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Hultine, Kevin R

In many places along the lower Colorado River, saltcedar (Tamarix spp) has replaced the native shrubs and trees, including arrowweed, mesquite, cottonwood and willows. Some have advocated that by removing saltcedar, we could save water and create environments more favourable to these native species. To test these assumptions we compared sap flux measurements of water used by native species in contrast to saltcedar, and compared soil salinity, ground water depth and soil moisture across a gradient of 200?1500 m from the river's edge on a floodplain terrace at Cibola National Wildlife Refuge (CNWR). We found that the fraction of land covered (fc) with vegetation in 2005?2007 was similar to that occupied by native...
Increases in the abundance or density of woody plants in historically semiarid and arid grassland ecosystems have important ecological, hydrological, and socioeconomic implications. Using a simplified water-balance model, we propose a framework for conceptualizing how woody plant encroachment is likely to affect components of the water cycle within these ecosystems. We focus in particular on streamflow and the partitioning of evapotranspiration into evaporation and transpiration. On the basis of this framework, we suggest that streamflow and evaporation processes are affected by woody plant encroachment in different ways, depending on the degree and seasonality of aridity and the availability of subsurface water....
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The release of the saltcedar beetle (Diorhabda carinulata) has resulted in the periodic defoliation of tamarisk (Tamarix spp.) along more than 1000 river km in the upper Colorado River Basin and is expected to spread along many other river reaches throughout the upper basin, and possibly into the lower Colorado River Basin. Identifying the impacts of these release programs on tamarisk water use and subsequent water cycling in arid riparian systems are largely unknown, due in part to the difficulty of measuring water fluxes in these systems. We used lab-calibrated, modified heat-dissipation sap flux sensors to monitor tamarisk water use (n = 20 trees) before, during and after defoliation by the saltcedar leaf beetle...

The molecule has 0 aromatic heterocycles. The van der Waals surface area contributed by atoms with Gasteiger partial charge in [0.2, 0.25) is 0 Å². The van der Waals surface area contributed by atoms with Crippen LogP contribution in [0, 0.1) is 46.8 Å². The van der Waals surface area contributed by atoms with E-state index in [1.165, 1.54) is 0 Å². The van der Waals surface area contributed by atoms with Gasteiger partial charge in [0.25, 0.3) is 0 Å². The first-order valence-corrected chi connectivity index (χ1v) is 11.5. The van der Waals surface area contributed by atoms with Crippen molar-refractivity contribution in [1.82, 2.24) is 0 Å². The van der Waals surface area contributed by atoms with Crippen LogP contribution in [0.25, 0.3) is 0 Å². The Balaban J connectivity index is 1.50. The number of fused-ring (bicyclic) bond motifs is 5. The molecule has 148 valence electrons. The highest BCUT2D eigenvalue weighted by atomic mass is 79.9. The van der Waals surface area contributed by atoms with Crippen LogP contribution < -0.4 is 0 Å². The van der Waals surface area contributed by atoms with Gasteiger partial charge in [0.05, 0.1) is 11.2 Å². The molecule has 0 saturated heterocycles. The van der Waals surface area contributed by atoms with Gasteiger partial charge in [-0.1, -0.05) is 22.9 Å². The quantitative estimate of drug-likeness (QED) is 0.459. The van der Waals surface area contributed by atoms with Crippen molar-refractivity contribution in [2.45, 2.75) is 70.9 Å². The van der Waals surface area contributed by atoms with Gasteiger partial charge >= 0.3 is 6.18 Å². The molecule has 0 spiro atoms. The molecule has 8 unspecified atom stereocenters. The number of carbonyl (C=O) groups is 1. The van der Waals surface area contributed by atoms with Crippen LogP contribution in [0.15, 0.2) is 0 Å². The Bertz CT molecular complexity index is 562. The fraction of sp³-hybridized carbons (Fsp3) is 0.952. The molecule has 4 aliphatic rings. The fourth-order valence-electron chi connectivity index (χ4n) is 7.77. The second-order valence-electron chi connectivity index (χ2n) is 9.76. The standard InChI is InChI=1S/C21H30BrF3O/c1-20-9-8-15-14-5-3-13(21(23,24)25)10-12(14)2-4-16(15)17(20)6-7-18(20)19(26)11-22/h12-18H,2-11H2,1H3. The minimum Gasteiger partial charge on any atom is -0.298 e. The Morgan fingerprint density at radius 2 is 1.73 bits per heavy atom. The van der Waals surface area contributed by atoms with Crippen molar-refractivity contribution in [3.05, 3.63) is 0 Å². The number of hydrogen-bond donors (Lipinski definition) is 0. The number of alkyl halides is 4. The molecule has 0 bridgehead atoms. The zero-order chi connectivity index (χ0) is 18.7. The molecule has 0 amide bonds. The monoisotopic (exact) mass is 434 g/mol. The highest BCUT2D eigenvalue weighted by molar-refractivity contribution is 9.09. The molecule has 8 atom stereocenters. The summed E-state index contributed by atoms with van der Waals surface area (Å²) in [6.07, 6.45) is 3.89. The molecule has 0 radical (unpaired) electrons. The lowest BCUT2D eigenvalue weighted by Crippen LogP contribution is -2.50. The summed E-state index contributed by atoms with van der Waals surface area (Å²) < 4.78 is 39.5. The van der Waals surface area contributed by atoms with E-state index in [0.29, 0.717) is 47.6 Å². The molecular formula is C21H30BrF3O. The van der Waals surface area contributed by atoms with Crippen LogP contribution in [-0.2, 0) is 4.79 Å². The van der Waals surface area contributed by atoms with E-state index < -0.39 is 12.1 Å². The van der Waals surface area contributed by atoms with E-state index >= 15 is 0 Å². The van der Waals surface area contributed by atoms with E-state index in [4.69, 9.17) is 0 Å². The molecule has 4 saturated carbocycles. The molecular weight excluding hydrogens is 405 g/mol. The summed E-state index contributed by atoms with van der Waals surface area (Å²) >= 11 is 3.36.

1. Hydraulic redistribution may have important consequences for ecosystem water balance where plant root systems span large gradients in soil water potential. To assess seasonal patterns of hydraulic redistribution, we measured the direction and rate of sap flow in tap-roots, lateral roots and main stems of three mature Prosopis velutina Woot. trees occurring on a floodplain terrace in semiarid south-eastern Arizona, USA. Sap-flow measurements on two of the trees were initiated before the end of the winter dormancy period, prior to leaf flush. 2 Despite the absence of crown transpiration during the dormant season, sap flow was detected in lateral roots and tap-roots of P. velutina. Reverse flow (away from the stem)...
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Tamarisk (Tamarix spp.) has invaded riparian ecosystems throughout the Western United States, including significant portions of riparian ecosystems within U.S. National Parks and Monuments. Recently, the saltcedar leaf beetle (Diorhabda elongata) was released as a tamarisk biocontrol agent. Although initial releases have been monitored, no comprehensive program is currently in place to monitor the rapid spread of Diorhabda that has resulted from numerous subsequent releases by county and state agencies. Long term monitoring of tamarisk defoliation and its impacts on habitat and water resources is needed. This study examines the potential for using higher spatial resolution Advanced Spaceborne Thermal Emission and...
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